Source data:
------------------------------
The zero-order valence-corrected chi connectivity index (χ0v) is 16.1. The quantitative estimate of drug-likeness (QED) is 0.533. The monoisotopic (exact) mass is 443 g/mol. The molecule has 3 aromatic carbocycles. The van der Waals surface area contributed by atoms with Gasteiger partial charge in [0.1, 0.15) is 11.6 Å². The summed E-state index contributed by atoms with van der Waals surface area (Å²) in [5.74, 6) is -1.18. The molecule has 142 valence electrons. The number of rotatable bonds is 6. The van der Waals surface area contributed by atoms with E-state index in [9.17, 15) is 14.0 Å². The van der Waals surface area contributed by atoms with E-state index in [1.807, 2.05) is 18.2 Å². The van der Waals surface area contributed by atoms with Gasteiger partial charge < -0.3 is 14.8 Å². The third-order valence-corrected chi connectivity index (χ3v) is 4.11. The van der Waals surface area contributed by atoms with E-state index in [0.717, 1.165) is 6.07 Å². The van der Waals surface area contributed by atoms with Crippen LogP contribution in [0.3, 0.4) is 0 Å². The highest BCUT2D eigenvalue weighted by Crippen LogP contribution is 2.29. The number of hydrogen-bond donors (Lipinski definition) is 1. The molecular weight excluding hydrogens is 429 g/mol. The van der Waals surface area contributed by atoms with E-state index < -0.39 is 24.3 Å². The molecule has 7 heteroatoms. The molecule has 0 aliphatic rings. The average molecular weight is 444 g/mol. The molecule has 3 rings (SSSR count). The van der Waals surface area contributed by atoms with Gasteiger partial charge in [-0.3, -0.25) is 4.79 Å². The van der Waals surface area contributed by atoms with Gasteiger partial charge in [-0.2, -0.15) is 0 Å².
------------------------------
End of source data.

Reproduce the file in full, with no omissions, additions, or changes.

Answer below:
The zero-order valence-corrected chi connectivity index (χ0v) is 16.1. The quantitative estimate of drug-likeness (QED) is 0.533. The monoisotopic (exact) mass is 443 g/mol. The molecule has 3 aromatic carbocycles. The van der Waals surface area contributed by atoms with Gasteiger partial charge in [0.1, 0.15) is 11.6 Å². The summed E-state index contributed by atoms with van der Waals surface area (Å²) in [5.74, 6) is -1.18. The molecule has 142 valence electrons. The number of rotatable bonds is 6. The van der Waals surface area contributed by atoms with E-state index in [9.17, 15) is 14.0 Å². The van der Waals surface area contributed by atoms with E-state index in [1.807, 2.05) is 18.2 Å². The van der Waals surface area contributed by atoms with Gasteiger partial charge < -0.3 is 14.8 Å². The third-order valence-corrected chi connectivity index (χ3v) is 4.11. The van der Waals surface area contributed by atoms with E-state index in [0.717, 1.165) is 6.07 Å². The van der Waals surface area contributed by atoms with Crippen LogP contribution in [0.3, 0.4) is 0 Å². The highest BCUT2D eigenvalue weighted by Crippen LogP contribution is 2.29. The number of hydrogen-bond donors (Lipinski definition) is 1. The molecular weight excluding hydrogens is 429 g/mol. The van der Waals surface area contributed by atoms with E-state index < -0.39 is 24.3 Å². The molecule has 7 heteroatoms. The molecule has 0 aliphatic rings. The average molecular weight is 444 g/mol. The molecule has 3 rings (SSSR count). The van der Waals surface area contributed by atoms with Gasteiger partial charge in [-0.3, -0.25) is 4.79 Å². The van der Waals surface area contributed by atoms with Gasteiger partial charge in [-0.2, -0.15) is 0 Å².